Dir: Jonathan Ogilvie | Cast: Ed Oxenbould, Marton Csokas Roxie Mohebbi | New Zealand, Drama 98′ 2024
The Rotterdam Film Festival is traditionally a place where discoveries are made from unexpected places and this year’s opening film Head South is no exception. It manages to bypass what some have called a fool’s errand, that is ‘the opening film curse’. It does this with a meandering ode to post punk in a provincial town filled with beautiful losers with excess energy who search for belonging inside the cocoon of a lived experience.
New Zealand writer/director Jonathan Ogilvie certainly knows of what he speaks, before cinema he directed numerous music videos for legendary New Zealand record label Flying Nun, combined with that he has mined his teenage years for a cathartic and very strange gem.
Angus (Ed Oxenbould)is a teenager who it can be said is having ‘a moment’, his mother has left the family home for two weeks to ‘discover’ herself and he and his laconic father are left to have lonely dinners and some time together. His two friends are annoyed after he sells them oregano in place of marijuana, and to break his enforced solitude he receives a package from his brother who is studying in London.
Alongside a pithy postcard is a copy of Public Image’s single Public Image. Alas the vinyl is warped so heads to local record store: Middle Earth Records (No, really) where the droll proprietor Fraser reigns supreme and is the font of all musical knowledge. This is the point in a classic bildungsroman where the journey can be said to truly begin. In a matter of time he has been dared to start a band, only he is adrift, emotionally, spiritually and most importantly empirically.
At this point Ogilvie does a classic bait and switch. When we were expecting a classical quirky teenage wasters on the ‘l am in search of sex, drugs and rock n roll’ theme we start to see that the director is working on a completely different register that cleverly leaves small visual clues (a cinematic clip of Lawrence Oates often quoted line: ‘I am just going outside and may be some time.’) to what will become tragic and life changing.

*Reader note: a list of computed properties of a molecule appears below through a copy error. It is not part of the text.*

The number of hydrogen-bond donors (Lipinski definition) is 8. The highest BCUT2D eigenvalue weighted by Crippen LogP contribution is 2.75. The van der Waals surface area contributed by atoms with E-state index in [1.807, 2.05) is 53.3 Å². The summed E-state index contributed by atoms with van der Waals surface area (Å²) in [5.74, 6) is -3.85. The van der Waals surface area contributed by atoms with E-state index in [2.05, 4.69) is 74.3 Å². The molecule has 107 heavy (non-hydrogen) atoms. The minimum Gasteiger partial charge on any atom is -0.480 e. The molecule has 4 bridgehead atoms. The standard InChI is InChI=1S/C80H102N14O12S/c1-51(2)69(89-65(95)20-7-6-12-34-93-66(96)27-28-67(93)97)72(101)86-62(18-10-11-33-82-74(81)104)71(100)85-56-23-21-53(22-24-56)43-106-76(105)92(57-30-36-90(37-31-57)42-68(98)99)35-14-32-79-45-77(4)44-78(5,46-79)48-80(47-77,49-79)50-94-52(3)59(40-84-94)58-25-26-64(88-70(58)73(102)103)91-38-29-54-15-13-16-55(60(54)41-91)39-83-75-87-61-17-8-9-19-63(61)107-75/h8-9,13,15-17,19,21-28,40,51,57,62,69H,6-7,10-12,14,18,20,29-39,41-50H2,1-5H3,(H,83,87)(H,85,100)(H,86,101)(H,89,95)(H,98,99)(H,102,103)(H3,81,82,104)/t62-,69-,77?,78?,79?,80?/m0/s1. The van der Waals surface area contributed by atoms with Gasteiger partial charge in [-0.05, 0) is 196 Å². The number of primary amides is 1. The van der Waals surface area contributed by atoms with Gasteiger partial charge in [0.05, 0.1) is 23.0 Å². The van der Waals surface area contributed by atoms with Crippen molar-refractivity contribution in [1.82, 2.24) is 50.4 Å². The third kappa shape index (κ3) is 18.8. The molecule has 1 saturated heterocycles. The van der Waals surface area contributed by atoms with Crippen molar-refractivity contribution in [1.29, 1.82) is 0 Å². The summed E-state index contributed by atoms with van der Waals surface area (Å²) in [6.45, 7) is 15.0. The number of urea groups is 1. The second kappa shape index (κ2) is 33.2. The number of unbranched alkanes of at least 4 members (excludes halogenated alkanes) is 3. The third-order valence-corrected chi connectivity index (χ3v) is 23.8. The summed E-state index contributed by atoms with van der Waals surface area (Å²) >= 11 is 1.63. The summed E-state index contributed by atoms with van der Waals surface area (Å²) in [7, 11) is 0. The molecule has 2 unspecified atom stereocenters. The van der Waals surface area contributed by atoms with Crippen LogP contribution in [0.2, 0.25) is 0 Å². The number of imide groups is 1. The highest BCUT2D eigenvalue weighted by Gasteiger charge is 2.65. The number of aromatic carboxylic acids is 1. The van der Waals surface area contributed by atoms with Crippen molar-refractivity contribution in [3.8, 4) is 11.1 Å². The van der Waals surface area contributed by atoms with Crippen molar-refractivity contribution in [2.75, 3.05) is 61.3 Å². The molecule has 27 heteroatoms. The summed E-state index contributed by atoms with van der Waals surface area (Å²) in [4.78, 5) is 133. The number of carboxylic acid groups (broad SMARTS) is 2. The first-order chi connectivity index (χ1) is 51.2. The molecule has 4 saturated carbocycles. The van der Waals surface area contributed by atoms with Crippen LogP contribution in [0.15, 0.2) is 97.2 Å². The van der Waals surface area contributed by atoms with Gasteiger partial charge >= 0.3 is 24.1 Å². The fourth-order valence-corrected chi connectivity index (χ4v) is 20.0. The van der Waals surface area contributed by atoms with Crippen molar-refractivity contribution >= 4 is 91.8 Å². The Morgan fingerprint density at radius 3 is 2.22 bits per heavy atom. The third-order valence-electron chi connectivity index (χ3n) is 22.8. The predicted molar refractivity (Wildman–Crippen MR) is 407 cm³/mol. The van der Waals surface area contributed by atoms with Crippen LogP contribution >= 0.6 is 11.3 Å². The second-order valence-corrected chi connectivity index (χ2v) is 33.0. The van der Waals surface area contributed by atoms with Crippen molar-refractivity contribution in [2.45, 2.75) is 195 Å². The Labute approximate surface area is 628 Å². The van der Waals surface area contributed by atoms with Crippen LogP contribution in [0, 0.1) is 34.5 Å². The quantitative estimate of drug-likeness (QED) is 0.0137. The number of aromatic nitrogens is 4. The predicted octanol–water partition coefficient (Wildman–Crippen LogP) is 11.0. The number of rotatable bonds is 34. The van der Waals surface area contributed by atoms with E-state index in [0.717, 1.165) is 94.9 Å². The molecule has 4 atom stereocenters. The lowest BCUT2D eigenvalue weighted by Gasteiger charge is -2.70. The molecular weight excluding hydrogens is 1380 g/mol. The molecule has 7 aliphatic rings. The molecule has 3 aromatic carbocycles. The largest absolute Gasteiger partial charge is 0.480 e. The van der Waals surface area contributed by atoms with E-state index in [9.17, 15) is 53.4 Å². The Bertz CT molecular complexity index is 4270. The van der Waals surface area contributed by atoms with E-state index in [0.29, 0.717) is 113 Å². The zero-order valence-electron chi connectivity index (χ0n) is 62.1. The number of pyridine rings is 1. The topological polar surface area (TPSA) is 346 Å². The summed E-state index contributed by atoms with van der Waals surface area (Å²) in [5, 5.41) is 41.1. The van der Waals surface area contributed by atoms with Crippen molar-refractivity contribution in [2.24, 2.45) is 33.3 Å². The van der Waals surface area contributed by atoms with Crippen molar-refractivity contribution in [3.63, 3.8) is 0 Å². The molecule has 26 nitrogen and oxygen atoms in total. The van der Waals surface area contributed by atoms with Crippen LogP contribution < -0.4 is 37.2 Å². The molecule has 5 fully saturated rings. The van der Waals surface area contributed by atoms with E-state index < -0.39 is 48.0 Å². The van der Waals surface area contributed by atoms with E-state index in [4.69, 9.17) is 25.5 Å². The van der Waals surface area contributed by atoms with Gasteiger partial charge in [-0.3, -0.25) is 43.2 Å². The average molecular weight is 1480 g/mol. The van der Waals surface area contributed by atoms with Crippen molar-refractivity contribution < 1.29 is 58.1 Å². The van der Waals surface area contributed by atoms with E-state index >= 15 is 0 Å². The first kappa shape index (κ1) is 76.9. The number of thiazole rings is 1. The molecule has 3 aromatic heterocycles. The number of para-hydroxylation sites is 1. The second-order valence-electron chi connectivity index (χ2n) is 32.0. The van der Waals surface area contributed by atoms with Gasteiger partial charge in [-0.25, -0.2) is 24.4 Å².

What tends to happen a lot of time in films of this ilk is the filmmakers relying on tired and trusted tropes that verge on cliche, here though Ogilvie subverts these ideas, whether it is the longed for older woman against the obvious potential partner that the protagonist can’t see, or the first gig triumph and the deconstruction of the myth of the aspired to be cool kids. In fact it goes further in its attempt to destroy the idea of coolness being something to grasp, it instead points out it is in fact a false economy.
The film succeeds in many ways, it has a beautiful desperation that hangs around the characters and its recreation of the late 70s is perfect. It looks like the 70s, whether in the set decoration, the film stock or the sense of boredom in a small town with nothing to do (especially on a Sunday). It feels like the 70s and it probably smells like the 70s too! @d_w_mault
ROTTERDAM INTERNATIONAL FILM FESTIVAL 2024 | 25 January – 3 February 2024 |